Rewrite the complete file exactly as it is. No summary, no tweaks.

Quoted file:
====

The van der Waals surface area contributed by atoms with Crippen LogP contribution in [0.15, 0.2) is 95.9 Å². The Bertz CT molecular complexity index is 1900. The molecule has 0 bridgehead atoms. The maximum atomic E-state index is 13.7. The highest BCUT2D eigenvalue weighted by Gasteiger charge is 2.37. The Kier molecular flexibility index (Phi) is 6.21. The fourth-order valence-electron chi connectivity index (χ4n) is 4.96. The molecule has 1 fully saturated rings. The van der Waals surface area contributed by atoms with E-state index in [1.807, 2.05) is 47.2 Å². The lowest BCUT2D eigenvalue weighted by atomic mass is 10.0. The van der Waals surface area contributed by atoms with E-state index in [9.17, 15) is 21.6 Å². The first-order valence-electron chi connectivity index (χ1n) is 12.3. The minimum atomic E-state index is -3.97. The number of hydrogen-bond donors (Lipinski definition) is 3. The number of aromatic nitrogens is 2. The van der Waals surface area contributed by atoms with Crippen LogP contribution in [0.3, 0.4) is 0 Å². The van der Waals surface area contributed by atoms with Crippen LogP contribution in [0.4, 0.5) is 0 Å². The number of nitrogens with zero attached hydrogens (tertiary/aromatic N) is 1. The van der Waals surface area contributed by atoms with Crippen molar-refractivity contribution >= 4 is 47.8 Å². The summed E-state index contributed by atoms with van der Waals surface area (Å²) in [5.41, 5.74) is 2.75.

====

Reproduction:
The van der Waals surface area contributed by atoms with Crippen LogP contribution in [0.15, 0.2) is 95.9 Å². The Bertz CT molecular complexity index is 1900. The molecule has 0 bridgehead atoms. The maximum atomic E-state index is 13.7. The highest BCUT2D eigenvalue weighted by Gasteiger charge is 2.37. The Kier molecular flexibility index (Phi) is 6.21. The fourth-order valence-electron chi connectivity index (χ4n) is 4.96. The molecule has 1 fully saturated rings. The van der Waals surface area contributed by atoms with E-state index in [1.807, 2.05) is 47.2 Å². The lowest BCUT2D eigenvalue weighted by atomic mass is 10.0. The van der Waals surface area contributed by atoms with E-state index in [9.17, 15) is 21.6 Å². The first-order valence-electron chi connectivity index (χ1n) is 12.3. The minimum atomic E-state index is -3.97. The number of hydrogen-bond donors (Lipinski definition) is 3. The number of aromatic nitrogens is 2. The van der Waals surface area contributed by atoms with Crippen LogP contribution in [0.3, 0.4) is 0 Å². The van der Waals surface area contributed by atoms with Crippen LogP contribution in [0.4, 0.5) is 0 Å². The number of nitrogens with zero attached hydrogens (tertiary/aromatic N) is 1. The van der Waals surface area contributed by atoms with Crippen molar-refractivity contribution >= 4 is 47.8 Å². The summed E-state index contributed by atoms with van der Waals surface area (Å²) in [5.41, 5.74) is 2.75.